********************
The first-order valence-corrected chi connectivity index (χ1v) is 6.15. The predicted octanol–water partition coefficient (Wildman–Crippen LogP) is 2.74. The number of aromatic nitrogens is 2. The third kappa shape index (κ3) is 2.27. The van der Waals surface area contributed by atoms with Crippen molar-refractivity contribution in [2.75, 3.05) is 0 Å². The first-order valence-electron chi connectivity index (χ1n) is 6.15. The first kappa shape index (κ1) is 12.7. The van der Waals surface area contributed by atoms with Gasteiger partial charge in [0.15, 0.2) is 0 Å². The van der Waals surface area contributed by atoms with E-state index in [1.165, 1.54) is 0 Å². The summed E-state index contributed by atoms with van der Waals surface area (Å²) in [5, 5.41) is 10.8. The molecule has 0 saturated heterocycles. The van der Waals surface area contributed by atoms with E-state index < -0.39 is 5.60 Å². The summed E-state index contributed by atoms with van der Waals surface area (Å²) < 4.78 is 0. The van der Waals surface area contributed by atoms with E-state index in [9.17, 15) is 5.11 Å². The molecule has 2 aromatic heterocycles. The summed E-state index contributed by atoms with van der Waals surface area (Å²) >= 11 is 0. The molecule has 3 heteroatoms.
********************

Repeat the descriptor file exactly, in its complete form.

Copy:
The first-order valence-corrected chi connectivity index (χ1v) is 6.15. The predicted octanol–water partition coefficient (Wildman–Crippen LogP) is 2.74. The number of aromatic nitrogens is 2. The third kappa shape index (κ3) is 2.27. The van der Waals surface area contributed by atoms with Crippen molar-refractivity contribution in [2.75, 3.05) is 0 Å². The first-order valence-electron chi connectivity index (χ1n) is 6.15. The first kappa shape index (κ1) is 12.7. The van der Waals surface area contributed by atoms with Gasteiger partial charge in [0.15, 0.2) is 0 Å². The van der Waals surface area contributed by atoms with E-state index in [1.165, 1.54) is 0 Å². The summed E-state index contributed by atoms with van der Waals surface area (Å²) in [5, 5.41) is 10.8. The molecule has 0 saturated heterocycles. The van der Waals surface area contributed by atoms with E-state index < -0.39 is 5.60 Å². The summed E-state index contributed by atoms with van der Waals surface area (Å²) < 4.78 is 0. The van der Waals surface area contributed by atoms with E-state index in [9.17, 15) is 5.11 Å². The molecule has 2 aromatic heterocycles. The summed E-state index contributed by atoms with van der Waals surface area (Å²) >= 11 is 0. The molecule has 3 heteroatoms.